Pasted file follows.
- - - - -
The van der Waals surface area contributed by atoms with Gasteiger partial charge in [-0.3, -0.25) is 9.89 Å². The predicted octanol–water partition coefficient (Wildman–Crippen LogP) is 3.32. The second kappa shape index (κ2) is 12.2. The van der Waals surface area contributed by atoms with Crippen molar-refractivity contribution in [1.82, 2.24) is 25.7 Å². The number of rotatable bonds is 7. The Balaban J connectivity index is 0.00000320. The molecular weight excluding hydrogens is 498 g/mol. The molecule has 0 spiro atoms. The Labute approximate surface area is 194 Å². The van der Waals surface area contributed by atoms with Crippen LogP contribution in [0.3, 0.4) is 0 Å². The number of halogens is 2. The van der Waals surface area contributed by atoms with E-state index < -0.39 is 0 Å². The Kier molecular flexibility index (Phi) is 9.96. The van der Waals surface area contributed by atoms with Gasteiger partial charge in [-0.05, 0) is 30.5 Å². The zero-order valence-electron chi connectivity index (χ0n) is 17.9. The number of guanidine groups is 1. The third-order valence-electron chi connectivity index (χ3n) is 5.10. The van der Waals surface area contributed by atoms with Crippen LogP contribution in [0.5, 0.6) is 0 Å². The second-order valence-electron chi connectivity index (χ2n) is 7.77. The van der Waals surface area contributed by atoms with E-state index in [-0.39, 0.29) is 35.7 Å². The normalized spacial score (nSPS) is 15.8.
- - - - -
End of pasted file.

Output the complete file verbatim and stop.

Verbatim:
The van der Waals surface area contributed by atoms with Gasteiger partial charge in [-0.3, -0.25) is 9.89 Å². The predicted octanol–water partition coefficient (Wildman–Crippen LogP) is 3.32. The second kappa shape index (κ2) is 12.2. The van der Waals surface area contributed by atoms with Crippen molar-refractivity contribution in [1.82, 2.24) is 25.7 Å². The number of rotatable bonds is 7. The Balaban J connectivity index is 0.00000320. The molecular weight excluding hydrogens is 498 g/mol. The molecule has 0 spiro atoms. The Labute approximate surface area is 194 Å². The van der Waals surface area contributed by atoms with Crippen LogP contribution in [0.3, 0.4) is 0 Å². The number of halogens is 2. The van der Waals surface area contributed by atoms with E-state index < -0.39 is 0 Å². The Kier molecular flexibility index (Phi) is 9.96. The van der Waals surface area contributed by atoms with Gasteiger partial charge in [-0.05, 0) is 30.5 Å². The zero-order valence-electron chi connectivity index (χ0n) is 17.9. The number of guanidine groups is 1. The third-order valence-electron chi connectivity index (χ3n) is 5.10. The van der Waals surface area contributed by atoms with Crippen LogP contribution in [0.5, 0.6) is 0 Å². The second-order valence-electron chi connectivity index (χ2n) is 7.77. The van der Waals surface area contributed by atoms with E-state index in [-0.39, 0.29) is 35.7 Å². The normalized spacial score (nSPS) is 15.8.